Generally speaking, in the recent war, locally made rockets (e.g. Qassam and M75), which were available in abundant number, helped sustain the rate of rocket fire at the same level until the last day of the battle, while the Quds Brigades used the Buraq 70 and Buraq 100 rockets to bomb Tel Aviv and other cities.
Clearly, the design and propulsion fuel for both types of rockets come from the same source. At that stage, there was a debate between the leaders of the resistance (Lebanese, Palestinian and Iranian) regarding the nature of locally made rockets, and it was decided that these rockets must carry a small explosive head, but must have a higher range, for both combat- and political-related calculations.
Leading figures in the Palestinian resistance explained the difference in cost between manufacturing rockets locally and smuggling them from Iran. They said, “Locally made rockets are almost as powerful as smuggled ones, but cost less. The cost of a rocket like the one used to bomb Tel Aviv does not exceed $5,000, while a smuggled rocket may cost up to $15,000.” Regarding short-range rockets, for example, the cost of a smuggled 107-type rocket is around $800, while the same rocket can be made locally for $110.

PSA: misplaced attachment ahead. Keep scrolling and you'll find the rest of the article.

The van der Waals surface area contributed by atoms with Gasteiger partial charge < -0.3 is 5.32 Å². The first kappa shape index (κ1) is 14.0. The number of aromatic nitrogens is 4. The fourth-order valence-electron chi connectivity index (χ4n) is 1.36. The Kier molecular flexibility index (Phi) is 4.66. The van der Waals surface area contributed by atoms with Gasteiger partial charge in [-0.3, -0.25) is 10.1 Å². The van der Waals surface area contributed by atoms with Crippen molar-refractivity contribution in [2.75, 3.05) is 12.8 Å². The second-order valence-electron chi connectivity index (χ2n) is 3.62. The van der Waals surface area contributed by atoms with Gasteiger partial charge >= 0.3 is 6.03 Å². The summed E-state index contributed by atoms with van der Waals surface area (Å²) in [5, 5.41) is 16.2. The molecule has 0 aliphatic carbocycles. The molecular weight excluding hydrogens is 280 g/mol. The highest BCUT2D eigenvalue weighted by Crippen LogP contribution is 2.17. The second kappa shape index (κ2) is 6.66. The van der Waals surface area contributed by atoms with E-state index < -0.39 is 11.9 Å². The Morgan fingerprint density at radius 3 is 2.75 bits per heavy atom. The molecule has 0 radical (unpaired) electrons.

In the recent war, the Palestinian resistance continued to manufacture rockets, but the problem it faced was how to transport them from the plants to their launching platforms. Resistance sources in Gaza said, “The location of the rocket manufacturing plants is unknown to most fighters. Some factions even bar the manufacturers of the rockets themselves to know the location of the places they work in.”
Despite the local manufacturing of rockets, smuggling has not come to a complete halt. What is successfully smuggled, whether via the sea or the Sinai desert, is not usually disclosed. Sources in Islamic Jihad say that currently, the reliance is on local manufacturing, “thanks to the presence of excellent raw materials at a good price in the markets.”